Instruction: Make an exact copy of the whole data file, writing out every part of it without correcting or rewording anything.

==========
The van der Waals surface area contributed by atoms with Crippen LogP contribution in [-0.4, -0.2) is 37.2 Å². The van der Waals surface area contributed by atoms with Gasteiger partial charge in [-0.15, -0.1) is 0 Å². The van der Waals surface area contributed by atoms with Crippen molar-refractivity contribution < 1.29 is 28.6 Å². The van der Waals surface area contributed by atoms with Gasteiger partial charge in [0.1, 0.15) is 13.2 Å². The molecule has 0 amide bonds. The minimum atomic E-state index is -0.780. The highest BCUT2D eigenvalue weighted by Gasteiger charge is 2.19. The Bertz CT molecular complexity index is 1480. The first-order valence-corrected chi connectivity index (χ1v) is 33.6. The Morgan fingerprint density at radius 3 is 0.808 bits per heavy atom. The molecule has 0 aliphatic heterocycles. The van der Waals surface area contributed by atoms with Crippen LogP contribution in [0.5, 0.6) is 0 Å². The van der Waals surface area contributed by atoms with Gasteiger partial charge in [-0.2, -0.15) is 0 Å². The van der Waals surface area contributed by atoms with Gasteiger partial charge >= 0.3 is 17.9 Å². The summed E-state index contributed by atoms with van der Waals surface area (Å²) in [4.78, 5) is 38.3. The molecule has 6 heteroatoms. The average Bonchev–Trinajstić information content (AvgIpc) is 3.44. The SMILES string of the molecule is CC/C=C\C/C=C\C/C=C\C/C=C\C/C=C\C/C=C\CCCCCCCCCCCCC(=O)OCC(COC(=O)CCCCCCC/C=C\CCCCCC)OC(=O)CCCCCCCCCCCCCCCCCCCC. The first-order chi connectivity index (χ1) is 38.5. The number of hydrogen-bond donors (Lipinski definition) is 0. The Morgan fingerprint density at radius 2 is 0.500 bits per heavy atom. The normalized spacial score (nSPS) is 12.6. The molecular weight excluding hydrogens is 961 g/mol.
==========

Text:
The van der Waals surface area contributed by atoms with Crippen LogP contribution in [-0.4, -0.2) is 37.2 Å². The van der Waals surface area contributed by atoms with Gasteiger partial charge in [-0.15, -0.1) is 0 Å². The van der Waals surface area contributed by atoms with Crippen molar-refractivity contribution < 1.29 is 28.6 Å². The van der Waals surface area contributed by atoms with Gasteiger partial charge in [0.1, 0.15) is 13.2 Å². The molecule has 0 amide bonds. The minimum atomic E-state index is -0.780. The highest BCUT2D eigenvalue weighted by Gasteiger charge is 2.19. The Bertz CT molecular complexity index is 1480. The first-order valence-corrected chi connectivity index (χ1v) is 33.6. The Morgan fingerprint density at radius 3 is 0.808 bits per heavy atom. The molecule has 0 aliphatic heterocycles. The van der Waals surface area contributed by atoms with Crippen LogP contribution in [0.5, 0.6) is 0 Å². The van der Waals surface area contributed by atoms with Gasteiger partial charge in [-0.2, -0.15) is 0 Å². The van der Waals surface area contributed by atoms with Gasteiger partial charge >= 0.3 is 17.9 Å². The summed E-state index contributed by atoms with van der Waals surface area (Å²) in [4.78, 5) is 38.3. The molecule has 6 heteroatoms. The average Bonchev–Trinajstić information content (AvgIpc) is 3.44. The SMILES string of the molecule is CC/C=C\C/C=C\C/C=C\C/C=C\C/C=C\C/C=C\CCCCCCCCCCCCC(=O)OCC(COC(=O)CCCCCCC/C=C\CCCCCC)OC(=O)CCCCCCCCCCCCCCCCCCCC. The first-order chi connectivity index (χ1) is 38.5. The number of hydrogen-bond donors (Lipinski definition) is 0. The Morgan fingerprint density at radius 2 is 0.500 bits per heavy atom. The normalized spacial score (nSPS) is 12.6. The molecular weight excluding hydrogens is 961 g/mol.